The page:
Documentary photographer Czesław Siegieda recorded life in a Polish community in England from 1970 to the 1980s. The Poles of my parents’ generation held a strong sense of being part of a community, and had faith in life after death. Whenever someone died, it would become even more evident to them that one day they will die too. They acknowledged death as something natural and to be expected, especially in old age. For this reason, death was often part of a daily discourse.
My parents mentioned death on various occasions. They reminded us that we could enjoy health, by the grace of God, but there would come a time for all of us to depart. The older they grew, the more often they touched upon that topic as if they were getting ready for that journey to the other side. They instructed us what we should do, once they are gone. They talked about it as if it were something ordinary.
Documentary photographer Czesław Siegieda recorded life in a Polish community in England from 1970 to the 1980s. Loughborough’s Polish priest Father Juliusz Kaczorowski was born in 1909 in Rzeszów, south-east Poland. He graduated from Lwów Seminary, studied at the Theological Faculty of the Jan Kazimierz University in Lwów, and was ordained a priest in 1932. He was vicar of a parish and a religion teacher in Stanisławów and was there at the time of the Soviet occupation at the outbreak of World War II.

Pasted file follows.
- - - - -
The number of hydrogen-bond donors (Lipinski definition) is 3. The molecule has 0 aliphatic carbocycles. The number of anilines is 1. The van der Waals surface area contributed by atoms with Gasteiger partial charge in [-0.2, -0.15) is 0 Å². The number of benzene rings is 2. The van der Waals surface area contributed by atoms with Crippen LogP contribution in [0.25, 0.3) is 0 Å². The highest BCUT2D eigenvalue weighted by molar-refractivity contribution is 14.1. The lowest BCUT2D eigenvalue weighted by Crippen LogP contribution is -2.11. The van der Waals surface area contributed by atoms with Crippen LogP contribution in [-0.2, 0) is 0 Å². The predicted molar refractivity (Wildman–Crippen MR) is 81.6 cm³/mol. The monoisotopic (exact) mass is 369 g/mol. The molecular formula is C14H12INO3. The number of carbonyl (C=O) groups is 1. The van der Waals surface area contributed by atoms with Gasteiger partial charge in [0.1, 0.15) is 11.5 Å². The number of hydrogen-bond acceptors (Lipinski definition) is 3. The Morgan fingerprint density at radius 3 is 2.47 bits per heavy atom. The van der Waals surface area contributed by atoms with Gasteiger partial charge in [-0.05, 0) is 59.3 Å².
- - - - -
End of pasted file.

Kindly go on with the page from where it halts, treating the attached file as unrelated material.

May is a busy month for Polish Catholics because 8 year olds have their First Holy Communion. The church ceremony is a watershed event in the life of Catholic children, and their parents. The Church’s view is that First Holy Communion aims to prepare a child for a religious and pious life. In the build up to the event, children receive instruction in the Catechism of the Catholic Church. Girls wear white dresses with garlands (crowns) made of white flowers on their heads to show their innocence. Boys carry candles. A party follows the church service.
Czesław Siegieda (b.1954) was born in a displaced persons camp at Burton on the Wolds in Leicestershire. From 1970 until the eighties, he photographed members of the Polish community based in the East Midlands, treating them as protagonists of a small ‘theatrical world’ in search of a lost spiritual homeland.
Beginning with intimate views of his family members, he photographed the life and times of a community displaced by war and unable to return to their homeland. His subjects include daily life at home, religious festivals, Polish Saturday school, the Polish boarding schools, remembrance and commemoration.
Czesław Siegieda’s black and white photographs combine a street photographer’s sense of curiosity and intimacy. He has a natural affinity with his subjects; the work reflects his concern with humanity and human dignity.
Each year around Whitsun (the eighth Sunday after Easter), pilgrimages were organised from most Polish communities throughout the UK to two Polish boarding schools, one at Pitsford Hall for girls, Northamptonshire, and the other at Fawley Court for boys, near Henley on Thames. These annual gatherings had not only a religious significance, but were also important socially.
My purpose was to capture and deliver my own intimate experiences of the post-war Polish community I grew up in. I wanted to focus on simple things and scenes that would tell a personal story about the spirit of a people and of a nation who would not be broken either by war or occupation.